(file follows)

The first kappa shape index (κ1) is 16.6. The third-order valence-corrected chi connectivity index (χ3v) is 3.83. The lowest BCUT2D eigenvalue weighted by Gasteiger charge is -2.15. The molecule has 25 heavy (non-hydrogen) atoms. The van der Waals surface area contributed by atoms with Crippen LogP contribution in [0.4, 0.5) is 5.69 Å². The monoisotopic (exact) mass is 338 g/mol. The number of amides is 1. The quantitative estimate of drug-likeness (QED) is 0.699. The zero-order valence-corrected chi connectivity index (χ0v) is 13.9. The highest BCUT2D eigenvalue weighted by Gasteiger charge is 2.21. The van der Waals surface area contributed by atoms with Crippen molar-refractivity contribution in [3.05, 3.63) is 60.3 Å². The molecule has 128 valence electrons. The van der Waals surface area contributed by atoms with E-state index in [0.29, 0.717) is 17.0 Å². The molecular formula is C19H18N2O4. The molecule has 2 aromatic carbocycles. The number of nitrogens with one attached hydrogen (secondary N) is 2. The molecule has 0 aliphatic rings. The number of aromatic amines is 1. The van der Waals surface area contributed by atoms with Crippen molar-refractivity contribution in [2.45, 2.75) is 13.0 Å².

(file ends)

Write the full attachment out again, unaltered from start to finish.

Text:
The first kappa shape index (κ1) is 16.6. The third-order valence-corrected chi connectivity index (χ3v) is 3.83. The lowest BCUT2D eigenvalue weighted by Gasteiger charge is -2.15. The molecule has 25 heavy (non-hydrogen) atoms. The van der Waals surface area contributed by atoms with Crippen LogP contribution in [0.4, 0.5) is 5.69 Å². The monoisotopic (exact) mass is 338 g/mol. The number of amides is 1. The quantitative estimate of drug-likeness (QED) is 0.699. The zero-order valence-corrected chi connectivity index (χ0v) is 13.9. The highest BCUT2D eigenvalue weighted by Gasteiger charge is 2.21. The van der Waals surface area contributed by atoms with Crippen molar-refractivity contribution in [3.05, 3.63) is 60.3 Å². The molecule has 128 valence electrons. The van der Waals surface area contributed by atoms with E-state index in [0.29, 0.717) is 17.0 Å². The molecular formula is C19H18N2O4. The molecule has 2 aromatic carbocycles. The number of nitrogens with one attached hydrogen (secondary N) is 2. The molecule has 0 aliphatic rings. The number of aromatic amines is 1. The van der Waals surface area contributed by atoms with Crippen molar-refractivity contribution in [2.45, 2.75) is 13.0 Å².